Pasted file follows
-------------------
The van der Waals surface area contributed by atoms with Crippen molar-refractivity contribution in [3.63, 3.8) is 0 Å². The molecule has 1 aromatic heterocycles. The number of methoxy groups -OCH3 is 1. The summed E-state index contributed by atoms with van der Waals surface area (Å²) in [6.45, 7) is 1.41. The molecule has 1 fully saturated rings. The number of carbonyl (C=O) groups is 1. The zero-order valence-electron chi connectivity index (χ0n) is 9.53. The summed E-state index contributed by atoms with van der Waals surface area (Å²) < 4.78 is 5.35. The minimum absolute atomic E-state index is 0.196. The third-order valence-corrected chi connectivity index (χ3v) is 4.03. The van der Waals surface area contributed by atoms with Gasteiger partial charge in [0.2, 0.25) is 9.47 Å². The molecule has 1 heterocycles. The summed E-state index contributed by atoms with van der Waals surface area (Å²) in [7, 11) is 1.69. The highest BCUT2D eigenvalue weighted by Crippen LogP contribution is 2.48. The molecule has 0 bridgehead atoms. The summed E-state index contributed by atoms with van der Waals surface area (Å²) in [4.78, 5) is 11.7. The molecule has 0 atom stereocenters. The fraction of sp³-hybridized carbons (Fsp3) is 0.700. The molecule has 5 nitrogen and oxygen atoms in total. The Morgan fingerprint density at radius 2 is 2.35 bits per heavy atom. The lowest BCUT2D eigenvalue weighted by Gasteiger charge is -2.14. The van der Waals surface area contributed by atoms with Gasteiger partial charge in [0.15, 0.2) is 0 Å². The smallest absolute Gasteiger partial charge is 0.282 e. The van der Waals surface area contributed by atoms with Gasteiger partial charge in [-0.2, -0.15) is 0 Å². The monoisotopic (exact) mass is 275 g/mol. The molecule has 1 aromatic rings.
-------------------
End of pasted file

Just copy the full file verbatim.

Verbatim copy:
The van der Waals surface area contributed by atoms with Crippen molar-refractivity contribution in [3.63, 3.8) is 0 Å². The molecule has 1 aromatic heterocycles. The number of methoxy groups -OCH3 is 1. The summed E-state index contributed by atoms with van der Waals surface area (Å²) in [6.45, 7) is 1.41. The molecule has 1 fully saturated rings. The number of carbonyl (C=O) groups is 1. The zero-order valence-electron chi connectivity index (χ0n) is 9.53. The summed E-state index contributed by atoms with van der Waals surface area (Å²) < 4.78 is 5.35. The minimum absolute atomic E-state index is 0.196. The third-order valence-corrected chi connectivity index (χ3v) is 4.03. The van der Waals surface area contributed by atoms with Gasteiger partial charge in [0.2, 0.25) is 9.47 Å². The molecule has 1 heterocycles. The summed E-state index contributed by atoms with van der Waals surface area (Å²) in [7, 11) is 1.69. The highest BCUT2D eigenvalue weighted by Crippen LogP contribution is 2.48. The molecule has 0 bridgehead atoms. The summed E-state index contributed by atoms with van der Waals surface area (Å²) in [4.78, 5) is 11.7. The molecule has 0 atom stereocenters. The fraction of sp³-hybridized carbons (Fsp3) is 0.700. The molecule has 5 nitrogen and oxygen atoms in total. The Morgan fingerprint density at radius 2 is 2.35 bits per heavy atom. The lowest BCUT2D eigenvalue weighted by Gasteiger charge is -2.14. The van der Waals surface area contributed by atoms with Gasteiger partial charge in [0.15, 0.2) is 0 Å². The smallest absolute Gasteiger partial charge is 0.282 e. The van der Waals surface area contributed by atoms with Gasteiger partial charge in [-0.2, -0.15) is 0 Å². The monoisotopic (exact) mass is 275 g/mol. The molecule has 1 aromatic rings.